Sophocles once wrote, "Knowledge must come through action; you can have no test which is not fanciful, save by trial." When I was diagnosed with cancer, I went to the Lance Armstrong Foundation, the American Cancer Society, the Testicular Cancer Resource Center (Mrs Fish found that one!)and even the government's National Cancer site (where I logged on as a doctor to find out what the doctor's know). I knew I needed to know everything about this disease. When I showed up at the radiation oncologist's office, he said, "I think you know more about the disease than I do."
This year, I attacked the course for the LiveSTRONG Challenge in Philadelphia the same way. I looked at the maps, the terrain and tried to remember last year's ride (IT'S NOT A RACE!!!!). One of the amazing things I remember from last year were the hills. Lots of them. Lots and lots of them. This year, I focused on where they were, what it took to get over them, where the tricky ones were that make you think there's a downhill around the corner. Like Eddie Murphy's ice cream, it's just a giant pssssyyyyyyyche.
Around mile thirty, there is a sizable hill. I remembered it from last year, and I was ready for it. Around mile fifty-five, there is a one-mile climb that will absolutely brutalize you. I was ready for it. This is not to say that I didn't hurt, feel pain going up the hills. A guy named Bob came up on a Klein next to me on the one-mile climb, and tried to coach me through it. While I appreciated the sentiment, and I knew what he was trying to do, I just said to him, "I need to focus on this right now. Really." Then I retreated to what my friend Eric calls his "Pain Cave" and pedalled away. At the top of that climb, I saw Bob again and he congratulated me.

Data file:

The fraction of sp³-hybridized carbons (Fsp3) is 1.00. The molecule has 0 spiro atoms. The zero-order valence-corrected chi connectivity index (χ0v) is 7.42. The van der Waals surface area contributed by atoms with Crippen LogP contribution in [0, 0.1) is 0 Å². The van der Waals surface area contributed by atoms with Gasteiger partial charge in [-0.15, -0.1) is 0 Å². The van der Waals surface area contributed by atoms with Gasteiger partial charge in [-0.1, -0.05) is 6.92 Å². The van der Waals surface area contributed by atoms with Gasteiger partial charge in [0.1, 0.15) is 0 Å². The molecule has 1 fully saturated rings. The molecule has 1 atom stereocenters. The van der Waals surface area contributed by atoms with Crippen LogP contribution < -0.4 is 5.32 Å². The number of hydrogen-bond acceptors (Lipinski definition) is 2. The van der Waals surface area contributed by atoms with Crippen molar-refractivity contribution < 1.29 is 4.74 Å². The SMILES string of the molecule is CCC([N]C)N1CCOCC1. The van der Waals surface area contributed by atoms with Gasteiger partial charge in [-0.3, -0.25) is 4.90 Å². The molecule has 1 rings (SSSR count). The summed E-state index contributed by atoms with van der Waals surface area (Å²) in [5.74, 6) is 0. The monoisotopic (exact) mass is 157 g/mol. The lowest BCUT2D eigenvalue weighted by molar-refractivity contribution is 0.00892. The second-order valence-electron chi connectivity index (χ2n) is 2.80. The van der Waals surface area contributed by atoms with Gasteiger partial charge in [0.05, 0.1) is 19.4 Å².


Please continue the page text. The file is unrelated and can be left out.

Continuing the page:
The other bonus at the top of that one-mile climb was the Landis Inn and party. This year, it had special meaning because my buddy Kurt (more on him later) was riding with me, and that was his mother's maiden name. He wasn't expecting it, nor was he expecting the party at the top of the climb. I was. They make homemade chicken soup (yes, please!), hot dogs (no thanks), and the world's coldest peach. This was new for this year. There is nothing like climbing a mile in 88 degree heat, cresting the hill, pulling in and eating the world's coldest peach. God himself came down and delivered that peach to me, I am assured.
The last forty miles were amazing. I rode with Dave, who was three months out of treatment, his arm still scarred from the surgery, his hair still growing back. When I asked why he was riding so soon after his surgery, he said, "I just want to show cancer it picked the wrong guy [Now where have I heard that before?]. This is my way of saying *%$# you, cancer!"
At mile 80, we were at a rest area/refueling station when a guy came in. He pulled off to the side of the road and collapsed. We saw it, and I ran over to see if he was okay, saw he was not and ran to get a volunteer (running in cycling cleats....there's a visual). The volunteers and I got ice-cold compresses on him and cooled his body temperature while the doctors were called to the site. It was not the first disaster we saw. Earlier, there was a scene where, I suspect, someone went over the edge of the course on a downhill. Knowing the course, and what it demands of you, is essential to completing it.
I know the course like I know the disease. You can prepare for everything. You can expect the unexpected. And even then, there are surprises. Some are good. Some are bad. But if you train your mind, your body, your spirit, your soul, you will prevail. Luck favors the prepared.
Knowledge is Power.
Attitude is Everything.